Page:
It seems the fear of crime is so prevalent in the US that they will never let go of the guns they feel protect them. I pity any tourists over there, it even half the fears are true, it must be terrifying for them to walk around unarmed.
I'd rather have a crowd of well meaning bystanders shooting at the criminal than have a criminal shooting at his victims unfettered.
Maybe it would be better if there was not any threat to criminals at all, and law abiding citizens could just faint and play dead? Maybe the nice criminals would just go away and leave everyone alone, eh?
Talk about internalizing stupid crap from movies...
Check the stats...
On average, right-to-carry states have 22 percent lower total violent crime rates, 30 percent lower murder rates, 46 percent lower robbery rates, and 12 percent lower aggravated assault rates, compared to the rest of the country. The seven states with the lowest violent crime rates are right-to-carry states. (Data: FBI.)
Since adopting right-to-carry in 1987, Florida's total violent crime and murder rates have dropped 32 percent and 58 percent, respectively. Texas' violent crime and murder rates have dropped 20 percent and 31 percent, respectively, since enactment of its 1996 right-to-carry law. (Data: FBI.)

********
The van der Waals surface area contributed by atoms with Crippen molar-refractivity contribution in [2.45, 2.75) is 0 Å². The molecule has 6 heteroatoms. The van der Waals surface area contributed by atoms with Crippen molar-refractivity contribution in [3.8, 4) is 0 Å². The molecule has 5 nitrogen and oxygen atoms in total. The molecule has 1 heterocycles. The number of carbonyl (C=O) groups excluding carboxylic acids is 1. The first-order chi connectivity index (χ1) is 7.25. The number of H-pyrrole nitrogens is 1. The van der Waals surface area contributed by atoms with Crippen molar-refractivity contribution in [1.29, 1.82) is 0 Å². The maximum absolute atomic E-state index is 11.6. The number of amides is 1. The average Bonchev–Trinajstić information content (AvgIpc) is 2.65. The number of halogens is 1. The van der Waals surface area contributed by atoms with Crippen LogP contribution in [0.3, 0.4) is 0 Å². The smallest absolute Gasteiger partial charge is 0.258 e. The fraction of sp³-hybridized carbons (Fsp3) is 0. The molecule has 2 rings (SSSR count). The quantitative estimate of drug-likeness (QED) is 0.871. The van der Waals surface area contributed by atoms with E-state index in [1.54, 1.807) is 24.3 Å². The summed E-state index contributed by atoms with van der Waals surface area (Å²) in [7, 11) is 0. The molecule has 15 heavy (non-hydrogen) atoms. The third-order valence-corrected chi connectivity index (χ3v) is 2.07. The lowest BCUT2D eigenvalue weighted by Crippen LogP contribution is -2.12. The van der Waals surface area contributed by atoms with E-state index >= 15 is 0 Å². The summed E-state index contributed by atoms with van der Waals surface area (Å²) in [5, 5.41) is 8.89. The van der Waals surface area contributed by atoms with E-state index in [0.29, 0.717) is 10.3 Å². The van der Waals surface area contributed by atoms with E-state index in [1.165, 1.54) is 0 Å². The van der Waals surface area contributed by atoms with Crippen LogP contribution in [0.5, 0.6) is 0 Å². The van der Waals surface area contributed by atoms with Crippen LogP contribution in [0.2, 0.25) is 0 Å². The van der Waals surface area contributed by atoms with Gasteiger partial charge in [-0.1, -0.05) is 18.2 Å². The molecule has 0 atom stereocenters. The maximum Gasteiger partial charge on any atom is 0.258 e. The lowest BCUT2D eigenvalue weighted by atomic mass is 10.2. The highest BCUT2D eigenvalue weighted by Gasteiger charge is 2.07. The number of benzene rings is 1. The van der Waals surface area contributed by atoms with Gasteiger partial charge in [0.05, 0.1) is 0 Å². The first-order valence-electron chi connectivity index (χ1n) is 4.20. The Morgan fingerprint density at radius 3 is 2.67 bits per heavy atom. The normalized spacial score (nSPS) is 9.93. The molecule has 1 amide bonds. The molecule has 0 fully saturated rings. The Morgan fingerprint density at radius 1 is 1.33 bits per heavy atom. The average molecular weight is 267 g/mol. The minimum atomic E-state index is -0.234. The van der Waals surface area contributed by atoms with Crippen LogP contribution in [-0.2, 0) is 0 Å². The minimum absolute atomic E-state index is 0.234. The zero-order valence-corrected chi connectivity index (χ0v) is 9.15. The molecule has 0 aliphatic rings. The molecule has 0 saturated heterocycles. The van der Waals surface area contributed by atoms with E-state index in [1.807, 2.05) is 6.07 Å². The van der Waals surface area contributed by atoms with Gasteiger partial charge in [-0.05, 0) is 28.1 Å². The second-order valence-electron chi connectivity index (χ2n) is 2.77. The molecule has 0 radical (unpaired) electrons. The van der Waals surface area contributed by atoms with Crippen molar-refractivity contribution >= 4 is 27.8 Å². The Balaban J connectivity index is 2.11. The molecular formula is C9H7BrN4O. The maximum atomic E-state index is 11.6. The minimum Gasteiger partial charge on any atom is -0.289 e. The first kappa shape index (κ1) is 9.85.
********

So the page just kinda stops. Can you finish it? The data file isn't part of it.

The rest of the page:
Only 0.01% of nearly 1.2 million permits issued by Florida have been revoked because of firearm crimes by permit holders. Similarly low percentages of permits have been revoked in Texas, Virginia, and other right-to-carry states that keep such statistics. Right-to-carry is widely supported by law enforcement officials and groups.
That's because there aren't any. With the exception of the Arizona massacre (Gabby Giffords), every single criminal shooting in U.S. history in which more than 3 innocent people were killed happened in locations where guns were banned.
"I'd rather have a crowd of well meaning bystanders shooting at the criminal than have a criminal shooting at his victims unfettered."
Shooting at the criminal, but missing for the most part, and hitting other bystanders. This is better because ... ?
Gunz Gunz Gunz
It seems the Gunz vs Statz debate will go on for ever, including a flurry of downvotes for any heathen who ever suggests giving people guns is the only way to save lives.
However, now we have introduced some figures - it is worth looking at the data the FBI has produced:
In 1986 there were 1,371 murders in Florida.
In 1988 there were 1,416 murders in Florida.
In 2007 there were 1,201 murders in Florida.
Interesting 1988 saw the second highest number of murders in Florida since 1960 (with 1981 being the highest).
In 1986 there were 6,152 counts of Forcible Rape, in 2007 there were 6,151 counts.
The problem with figures like this is that they peak and trough, so we have years like 1981 where the murders were through the roof or 1965 when they were almost non-existent (in comparison).
It is also interesting if we compare the overall crime rate in Florida with the national average:
In Florida (2010) there are 6.93 crimes per 100,000 residents while the US national median is 4.5.